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Best student loans for nursing school
Private and federal options to finance your RN or BSN degree.
The cost of becoming a nurse can range anywhere from $40,000 to upwards of $100,000 depending on whether you’re interested in getting your associate, bachelor’s or graduate degree. Fortunately, you have both federal and private student loan options that can help you pay for it.
How we picked these loans
When selecting the best student loans for nursing school, we looked for options that fit a variety of students. We also took rates, repayment plans and eligibility requirements into consideration when choosing our top picks.
HRSA Nursing Student Loan Program: Best for low-income students
- Loan amounts: Up to $3,300 or $5,200 per year — depending on your year of study
- Fixed interest rate: 5%
- Terms: 10 years
- Eligibility requirements: US citizen, national or permanent resident, enrolled or accepted for enrollment as a full-time or half-time student at a participating nursing school, maintain good academic standing in a program leading to an associate, bachelor’s or graduate degree, demonstrate financial need based on the FAFSA
The Heath Resources and Services Administration (HRSA) offers low-interest loans to nursing students at participating schools who demonstrate financial need. While you probably won’t be able to cover your full program, it could help you make a dent in your school’s cost of attendance, with a lifetime borrowing limit of $17,000. While terms are relatively short at just 10 years, you have the option to defer repayments if you decide to go back to school. And you might qualify for an extended repayment plan if you face a financial setback.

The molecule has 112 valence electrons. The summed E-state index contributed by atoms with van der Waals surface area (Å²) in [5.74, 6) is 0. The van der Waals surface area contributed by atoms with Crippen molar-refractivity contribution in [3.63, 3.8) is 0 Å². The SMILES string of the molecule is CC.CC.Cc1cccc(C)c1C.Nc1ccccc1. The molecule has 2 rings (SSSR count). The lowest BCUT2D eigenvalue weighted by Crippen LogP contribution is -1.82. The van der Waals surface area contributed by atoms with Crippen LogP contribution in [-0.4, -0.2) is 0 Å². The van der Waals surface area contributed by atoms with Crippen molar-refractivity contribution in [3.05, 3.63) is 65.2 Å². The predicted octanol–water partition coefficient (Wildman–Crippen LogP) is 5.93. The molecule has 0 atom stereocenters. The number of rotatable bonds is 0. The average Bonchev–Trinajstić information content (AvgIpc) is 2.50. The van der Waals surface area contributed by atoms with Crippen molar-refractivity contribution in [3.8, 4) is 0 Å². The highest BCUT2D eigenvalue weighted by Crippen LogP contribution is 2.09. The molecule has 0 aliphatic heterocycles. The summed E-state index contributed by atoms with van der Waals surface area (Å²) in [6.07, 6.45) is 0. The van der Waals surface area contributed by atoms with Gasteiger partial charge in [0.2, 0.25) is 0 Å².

Discover undergraduate student loans: Best for multi-year approval
- Loan amounts: $1,000 up to 100% of the school-certified cost of attendance
- Fixed APRs: 4.74% to 12.49% APR with discounts
- Variable APRs: 3.12% to 11.62% APR with discounts
- Term: 15 years
- Eligibility requirements: US citizen, permanent resident or international student with a qualifying cosigner, enrolled at least half-time in a bachelor’s or associate degree program at an eligible school, make satisfactory academic progress as defined by your school, at least 16 years old, pass a credit check or have a qualifying cosigner
Discover’s undergraduate student loans are ideal if you’d like to fund your full nursing degree in one fell swoop. Its multi-year approval option allows you to prequalify for future funds — so you can skip applying each year. Its loans also come with no fees and a cashback reward if you maintain a 3.0 GPA or higher.
Wells Fargo undergraduate student loans: Best for part-time students
- Loan amounts: $1,000 up to 100% of the school-certified cost of attendance
- Fixed APRs: 4.99% to 10.72% with discounts
- Variable APRs: 4.33% to 10.3% with discounts
- Term: 15 or 20 years
- Eligibility requirements: US citizen, national, permanent resident or international student, enrolled as an undergraduate student at an eligible school, seeking a degree, certificate or license, meet income and credit requirements or have a qualifying cosigner